Desiree Scott: From a home World Cup to Wembley with Notts County

By Andrew AloiaBBC Sport
Desiree Scott
Desiree Scott will be available for Notts County for the first time this season when they travel to Sunderland on 12 July

Desiree Scott eats, sleeps and breathes her dream of playing at a home World Cup with Canada, while 4,600 miles away her Notts County team-mates are one step from what she hopes is a fairytale run to Wembley.

For the first half of the Women's Super League season, Notts County have allowed the combative midfielder to remain in a Vancouver camp with her national side on the other side of the Atlantic Ocean.

But her Lady Magpies team-mates are only a tweet away.

Through social media and the hundreds of messages that greet her every morning, Scott has revelled in their FA Women's Cup run which takes them to Goodison Park to face Everton in Sunday's semi-final and to within one game of the first women's final to be held at Wembley, on 1 August.

"I hope they can seal the deal and I can join them for the final," Scott, 27, told BBC Sport.

"It's storybook type of stuff. You remember those stadiums. To play an FA Cup final, one of the biggest tournaments in the UK, would be fabulous.

Desiree Scott
Desiree Scott's home city of Winnipeg will host the World Cup's group of death, including two-time champions United States, Australia, Sweden and Nigeria

"I'm always checking in on my girls, seeing how they are doing and watching their success so I can be on pace when I get back there with the team.

"I'm sad to be missing all the leg work with the team, but hopefully I can get right in there when the World Cup is over.

"It will be 'OK guys, I'm ready for Wembley. Thank you'."

Already this week Scott has realised the first part of her ambitions, being named in Canada's 23-member World Cup squad.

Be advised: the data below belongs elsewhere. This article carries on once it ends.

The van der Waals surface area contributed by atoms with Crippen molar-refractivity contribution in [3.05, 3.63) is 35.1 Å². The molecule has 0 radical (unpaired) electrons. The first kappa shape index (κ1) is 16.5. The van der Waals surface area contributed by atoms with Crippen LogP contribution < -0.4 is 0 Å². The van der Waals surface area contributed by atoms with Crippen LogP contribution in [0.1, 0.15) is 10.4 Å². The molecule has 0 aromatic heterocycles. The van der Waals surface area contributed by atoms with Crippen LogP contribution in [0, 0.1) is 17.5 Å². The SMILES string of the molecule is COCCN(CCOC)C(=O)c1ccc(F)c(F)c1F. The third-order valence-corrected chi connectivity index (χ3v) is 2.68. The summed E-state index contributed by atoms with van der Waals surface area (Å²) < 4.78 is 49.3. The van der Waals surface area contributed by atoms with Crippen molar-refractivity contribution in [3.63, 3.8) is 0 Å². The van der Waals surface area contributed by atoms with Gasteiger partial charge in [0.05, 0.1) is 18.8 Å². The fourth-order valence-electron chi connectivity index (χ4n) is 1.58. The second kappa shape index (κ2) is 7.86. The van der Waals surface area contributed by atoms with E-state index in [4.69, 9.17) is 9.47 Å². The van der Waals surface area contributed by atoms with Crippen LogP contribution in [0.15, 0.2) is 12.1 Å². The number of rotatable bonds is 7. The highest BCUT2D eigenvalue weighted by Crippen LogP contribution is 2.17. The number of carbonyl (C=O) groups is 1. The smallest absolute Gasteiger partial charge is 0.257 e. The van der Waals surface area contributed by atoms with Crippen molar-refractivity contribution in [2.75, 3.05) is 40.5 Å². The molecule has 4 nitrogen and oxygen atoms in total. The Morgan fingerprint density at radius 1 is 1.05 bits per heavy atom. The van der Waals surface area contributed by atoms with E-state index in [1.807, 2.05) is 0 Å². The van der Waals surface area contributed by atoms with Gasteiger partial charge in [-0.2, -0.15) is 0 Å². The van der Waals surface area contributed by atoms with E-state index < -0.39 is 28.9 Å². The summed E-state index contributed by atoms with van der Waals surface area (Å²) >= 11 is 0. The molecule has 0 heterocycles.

"It's starting to set in now, there are a few nerves because this is the biggest tournament of our lives coming to our backyard," said Scott.

"With the rare opportunity ahead of us, with the World Cup in Canada, we didn't want to leave any stone unturned and have given ourselves the best shot of succeeding.

"I've been with the residency programme for the past few months. We are training as a team every day, five days a week, and coming together as a unit.

Getting acquainted on the international stage
Desiree Scott got to know her new Notts County team-mates Laura Bassett and Alex Greenwood in the final of the Cyprus Cup, with both defenders starting for England in their 1-0 win last month.
Three other Lady Magpies, Carly Telford, Jess Clarke and Amy Turner, were on the bench.
While Scott says there is no such thing as friends on the pitch, the two sides saw plenty of each other as they shared hotels and the Notts County team-mates from both camps shared a few cups of tea.

"It is a unique situation and I don't think a lot of teams get that opportunity."

Scott, affectionately dubbed 'The Destroyer', says her maiden campaign in England's top flight with Notts last season helped her grow as a player.

From getting a British education in the art of a crunching tackle to gaining a better understanding of Canada's English boss John Herdman, Scott says it was a valuable education.

"A lot of the terminology when he (Herdman) came to the team, I just thought 'what is this lingo he keeps using?'. Now I've been able to help out with some of his quirks," said Scott.

"My nickname might be 'The Destroyer', but the tackles they put in kept me on my toes.

"The league helped me develop as a player and was definitely no walk in the park.

Desiree Scott (front right)
Desiree Scott (front right) celebrated with Canada after beating Great Britain in the quarter-finals of the London 2012 Olympic Games

"I'm a hometown girl, so travelling across the pond was a bit of a trek for me. I gelled really well with the team, the coaches were amazing and the fans' support was awesome."

Scott was part of the Canada squad that collected bronze at the London 2012 Olympic Games, having got past Team GB at the quarter-final stage.

The medal success completed a remarkable turnaround after Canada lost all three of its group games in the previous World Cup.

Now, they are preparing to host to what is shaping up to be the biggest tournament in the history of the women's game.

"It's massive. We walk the streets and people are wishing us luck," said Scott.

"The buzz is building and building as we get closer to that start date. The country will behind this tournament, not just for us but excited to see top-class football in our backyard.

"We are beyond pumped for it - I'm beyond pumped for it. I'm just excited to get the tournament rolling."

Top Stories